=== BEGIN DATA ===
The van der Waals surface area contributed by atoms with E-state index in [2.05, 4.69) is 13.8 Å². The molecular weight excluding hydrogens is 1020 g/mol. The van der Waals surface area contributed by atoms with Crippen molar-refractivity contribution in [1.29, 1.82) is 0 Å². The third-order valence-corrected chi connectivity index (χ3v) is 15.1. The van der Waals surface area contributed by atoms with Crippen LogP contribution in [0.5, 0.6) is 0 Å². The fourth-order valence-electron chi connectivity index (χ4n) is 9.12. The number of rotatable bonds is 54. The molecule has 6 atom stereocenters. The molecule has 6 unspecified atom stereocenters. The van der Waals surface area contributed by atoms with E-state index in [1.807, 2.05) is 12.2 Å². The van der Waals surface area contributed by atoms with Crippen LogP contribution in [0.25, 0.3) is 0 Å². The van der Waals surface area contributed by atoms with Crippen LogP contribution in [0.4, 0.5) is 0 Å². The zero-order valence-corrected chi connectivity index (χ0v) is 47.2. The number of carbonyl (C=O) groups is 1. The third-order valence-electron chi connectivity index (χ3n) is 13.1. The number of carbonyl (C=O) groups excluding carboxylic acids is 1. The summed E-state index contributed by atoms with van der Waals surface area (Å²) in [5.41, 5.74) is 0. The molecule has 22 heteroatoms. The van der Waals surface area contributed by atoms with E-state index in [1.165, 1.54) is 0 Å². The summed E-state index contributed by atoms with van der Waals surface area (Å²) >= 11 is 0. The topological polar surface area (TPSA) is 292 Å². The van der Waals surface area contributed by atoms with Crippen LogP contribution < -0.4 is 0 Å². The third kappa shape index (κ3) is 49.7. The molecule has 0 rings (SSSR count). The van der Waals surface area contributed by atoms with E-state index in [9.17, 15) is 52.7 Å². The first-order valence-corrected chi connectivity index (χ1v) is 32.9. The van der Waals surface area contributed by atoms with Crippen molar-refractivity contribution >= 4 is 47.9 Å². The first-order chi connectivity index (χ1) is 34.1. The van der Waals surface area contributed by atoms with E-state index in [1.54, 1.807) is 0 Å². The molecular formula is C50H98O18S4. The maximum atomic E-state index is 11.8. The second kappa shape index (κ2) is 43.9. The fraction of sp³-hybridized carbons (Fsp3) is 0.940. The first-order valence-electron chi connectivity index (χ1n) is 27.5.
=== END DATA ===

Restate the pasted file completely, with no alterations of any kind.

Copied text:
The van der Waals surface area contributed by atoms with E-state index in [2.05, 4.69) is 13.8 Å². The molecular weight excluding hydrogens is 1020 g/mol. The van der Waals surface area contributed by atoms with Crippen molar-refractivity contribution in [1.29, 1.82) is 0 Å². The third-order valence-corrected chi connectivity index (χ3v) is 15.1. The van der Waals surface area contributed by atoms with Crippen LogP contribution in [0.5, 0.6) is 0 Å². The fourth-order valence-electron chi connectivity index (χ4n) is 9.12. The number of rotatable bonds is 54. The molecule has 6 atom stereocenters. The molecule has 6 unspecified atom stereocenters. The van der Waals surface area contributed by atoms with E-state index in [1.807, 2.05) is 12.2 Å². The van der Waals surface area contributed by atoms with Crippen LogP contribution in [0.25, 0.3) is 0 Å². The van der Waals surface area contributed by atoms with Crippen LogP contribution in [0.4, 0.5) is 0 Å². The zero-order valence-corrected chi connectivity index (χ0v) is 47.2. The number of carbonyl (C=O) groups is 1. The third-order valence-electron chi connectivity index (χ3n) is 13.1. The number of carbonyl (C=O) groups excluding carboxylic acids is 1. The summed E-state index contributed by atoms with van der Waals surface area (Å²) in [5.41, 5.74) is 0. The molecule has 22 heteroatoms. The van der Waals surface area contributed by atoms with E-state index in [1.165, 1.54) is 0 Å². The summed E-state index contributed by atoms with van der Waals surface area (Å²) >= 11 is 0. The topological polar surface area (TPSA) is 292 Å². The van der Waals surface area contributed by atoms with Crippen LogP contribution < -0.4 is 0 Å². The third kappa shape index (κ3) is 49.7. The molecule has 0 rings (SSSR count). The van der Waals surface area contributed by atoms with E-state index in [9.17, 15) is 52.7 Å². The first-order valence-corrected chi connectivity index (χ1v) is 32.9. The van der Waals surface area contributed by atoms with Crippen molar-refractivity contribution >= 4 is 47.9 Å². The first-order chi connectivity index (χ1) is 34.1. The van der Waals surface area contributed by atoms with E-state index in [1.54, 1.807) is 0 Å². The molecular formula is C50H98O18S4. The maximum atomic E-state index is 11.8. The second kappa shape index (κ2) is 43.9. The fraction of sp³-hybridized carbons (Fsp3) is 0.940. The first-order valence-electron chi connectivity index (χ1n) is 27.5.